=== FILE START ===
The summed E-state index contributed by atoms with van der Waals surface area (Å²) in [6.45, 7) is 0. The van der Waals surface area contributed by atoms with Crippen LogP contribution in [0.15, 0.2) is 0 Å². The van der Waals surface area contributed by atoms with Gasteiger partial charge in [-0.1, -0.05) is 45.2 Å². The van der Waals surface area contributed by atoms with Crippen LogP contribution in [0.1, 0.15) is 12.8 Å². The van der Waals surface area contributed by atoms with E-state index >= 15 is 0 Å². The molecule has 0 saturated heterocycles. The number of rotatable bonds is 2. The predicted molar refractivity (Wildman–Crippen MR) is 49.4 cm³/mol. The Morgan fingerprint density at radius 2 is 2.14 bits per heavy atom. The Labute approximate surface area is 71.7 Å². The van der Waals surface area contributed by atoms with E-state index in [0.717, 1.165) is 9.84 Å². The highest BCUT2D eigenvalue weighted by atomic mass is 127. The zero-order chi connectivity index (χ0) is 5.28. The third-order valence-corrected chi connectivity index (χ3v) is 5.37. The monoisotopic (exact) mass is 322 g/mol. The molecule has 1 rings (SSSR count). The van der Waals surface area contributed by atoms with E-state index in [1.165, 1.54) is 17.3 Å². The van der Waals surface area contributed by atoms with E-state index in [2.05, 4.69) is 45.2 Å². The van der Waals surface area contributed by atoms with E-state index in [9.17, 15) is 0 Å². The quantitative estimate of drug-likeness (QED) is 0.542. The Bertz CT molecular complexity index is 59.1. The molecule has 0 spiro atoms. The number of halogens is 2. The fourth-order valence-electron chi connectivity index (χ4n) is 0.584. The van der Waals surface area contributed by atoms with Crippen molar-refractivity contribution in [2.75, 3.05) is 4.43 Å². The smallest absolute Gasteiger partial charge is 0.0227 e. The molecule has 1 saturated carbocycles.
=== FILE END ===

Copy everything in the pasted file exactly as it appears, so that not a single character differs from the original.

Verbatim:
The summed E-state index contributed by atoms with van der Waals surface area (Å²) in [6.45, 7) is 0. The van der Waals surface area contributed by atoms with Crippen LogP contribution in [0.15, 0.2) is 0 Å². The van der Waals surface area contributed by atoms with Gasteiger partial charge in [-0.1, -0.05) is 45.2 Å². The van der Waals surface area contributed by atoms with Crippen LogP contribution in [0.1, 0.15) is 12.8 Å². The van der Waals surface area contributed by atoms with E-state index >= 15 is 0 Å². The molecule has 0 saturated heterocycles. The number of rotatable bonds is 2. The predicted molar refractivity (Wildman–Crippen MR) is 49.4 cm³/mol. The Morgan fingerprint density at radius 2 is 2.14 bits per heavy atom. The Labute approximate surface area is 71.7 Å². The van der Waals surface area contributed by atoms with E-state index in [0.717, 1.165) is 9.84 Å². The highest BCUT2D eigenvalue weighted by atomic mass is 127. The zero-order chi connectivity index (χ0) is 5.28. The third-order valence-corrected chi connectivity index (χ3v) is 5.37. The monoisotopic (exact) mass is 322 g/mol. The molecule has 1 rings (SSSR count). The van der Waals surface area contributed by atoms with E-state index in [1.165, 1.54) is 17.3 Å². The van der Waals surface area contributed by atoms with E-state index in [2.05, 4.69) is 45.2 Å². The van der Waals surface area contributed by atoms with E-state index in [9.17, 15) is 0 Å². The quantitative estimate of drug-likeness (QED) is 0.542. The Bertz CT molecular complexity index is 59.1. The molecule has 0 spiro atoms. The number of halogens is 2. The fourth-order valence-electron chi connectivity index (χ4n) is 0.584. The van der Waals surface area contributed by atoms with Crippen molar-refractivity contribution in [2.75, 3.05) is 4.43 Å². The smallest absolute Gasteiger partial charge is 0.0227 e. The molecule has 1 saturated carbocycles.